WASHINGTON – The House Oversight Committee held its first hearing of the new Congress on Wednesday and its chairman, James Comer (D-Ky.), immediately blasted Democrats for their “lack of oversight accountability” with regard to multitrillion-dollar relief bills passed during the pandemic.
“With massive government spending comes opportunity for waste, fraud and abuse,” Comer said. “This committee has for far too long stood on the sidelines while taxpayer dollars are wasted by bureaucrats whose only priority is getting money out the door.”
Congress has authorized over roughly $6 trillion on pandemic response-related programs, including the Coronavirus Aid, Relief, and Economic Securities Act, which established the well-known Paycheck Protection Program (PPP). The Small Business Administration delivered over $800 billion in PPP loans, but audits have found significant instances of fraud.
About $5.4 billion in “potentially fraudulent” pandemic loans were dispensed to over 69,000 applicants with “questionable” Social Security numbers, a report by the non-partisan Pandemic Response Accountability Committee (PRAC) revealed Monday. Additionally, over 1 million coronavirus stimulus payments went to dead people, the Government Accountability Office (GAO) reported in June 2020.
The head of the GAO, Gene Dodora, testified that several key reasons for problems happened during the execution of the payments. He said the expedited nature of the stimulus program allowed businesses to apply for loans through self-certification and with little supporting documentation.
“These trade-offs, along with internal control weaknesses within the agencies, made these programs much more susceptible to fraud,” Dodora said.
Most of the applications and disbursement happened in 2020 during the Trump administration.
PRAC Chair Michael Horowitz also testified, noting that the Treasury’s Do Not Pay list, which identifies potentially suspicious recipients for a secondary screening, was bypassed for pandemic payments.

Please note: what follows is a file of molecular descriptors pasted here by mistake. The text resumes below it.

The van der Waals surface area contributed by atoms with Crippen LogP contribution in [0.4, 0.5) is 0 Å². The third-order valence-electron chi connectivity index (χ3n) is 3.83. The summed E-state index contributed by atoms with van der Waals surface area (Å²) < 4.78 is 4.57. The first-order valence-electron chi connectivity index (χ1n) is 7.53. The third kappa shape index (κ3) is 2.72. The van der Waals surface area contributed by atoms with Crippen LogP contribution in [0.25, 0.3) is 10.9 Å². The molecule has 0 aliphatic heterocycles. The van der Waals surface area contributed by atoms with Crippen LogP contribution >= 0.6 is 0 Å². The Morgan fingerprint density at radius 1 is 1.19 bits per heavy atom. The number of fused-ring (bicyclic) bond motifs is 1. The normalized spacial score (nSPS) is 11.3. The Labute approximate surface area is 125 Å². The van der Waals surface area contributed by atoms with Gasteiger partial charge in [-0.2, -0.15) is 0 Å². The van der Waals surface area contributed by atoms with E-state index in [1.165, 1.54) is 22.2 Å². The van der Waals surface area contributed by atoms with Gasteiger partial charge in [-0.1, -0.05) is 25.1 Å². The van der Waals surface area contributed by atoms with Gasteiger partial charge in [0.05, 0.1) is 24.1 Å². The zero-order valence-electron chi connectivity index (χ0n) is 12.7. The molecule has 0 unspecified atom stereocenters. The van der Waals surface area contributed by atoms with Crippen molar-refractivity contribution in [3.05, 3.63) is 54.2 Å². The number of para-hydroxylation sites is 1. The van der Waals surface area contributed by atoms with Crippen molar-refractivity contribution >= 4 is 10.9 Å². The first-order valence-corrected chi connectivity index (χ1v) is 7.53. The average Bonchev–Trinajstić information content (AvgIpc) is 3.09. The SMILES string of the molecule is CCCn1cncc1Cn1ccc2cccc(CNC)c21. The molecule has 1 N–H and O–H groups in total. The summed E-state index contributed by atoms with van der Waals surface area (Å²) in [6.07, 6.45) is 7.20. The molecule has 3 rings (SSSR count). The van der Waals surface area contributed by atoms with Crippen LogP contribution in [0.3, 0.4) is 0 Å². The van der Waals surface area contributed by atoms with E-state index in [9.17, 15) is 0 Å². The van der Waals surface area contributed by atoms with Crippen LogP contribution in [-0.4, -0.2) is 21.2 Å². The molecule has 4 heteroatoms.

“The problem there was the desire to get them out as simply as possible, without taking an appropriate amount of time to make sure they were sending money to the right people,” Horowitz said.
Democrats on the committee tried to deflect blame, citing systemic issues with the federal and state agencies tasked with overseeing stimulus checks and unemployment insurance.
“States unemployment agencies have long had problems getting help to people who need it,” Rep. Katie Porter (D-Calif.) said, referencing a report that shows the unemployment insurance overpayment rate has been more than 10% for 15 of the last 19 years.
“Due to chronic underinvestment in technology and systems, we saw the same problems of waste, fraud and abuse that we’ve seen for decades under Democratic and Republican presidents, in red and blue states,” Porter said.
Democrats also attacked Comer for bringing partisan politics to the committee room. In addition to pandemic spending, Comer has pledged to investigate a number of hot-button issues, including the border crisis, classified documents, and the Biden family.
“[Republicans] will attempt to absolve themselves of many of the decisions they’ve made over the last few years in order to fit their own political narrative,” Rep. Jimmy Gomez (D-Calif.) said at Wednesday’s hearing. “This isn’t about oversight. It’s about passing the buck and making one too.”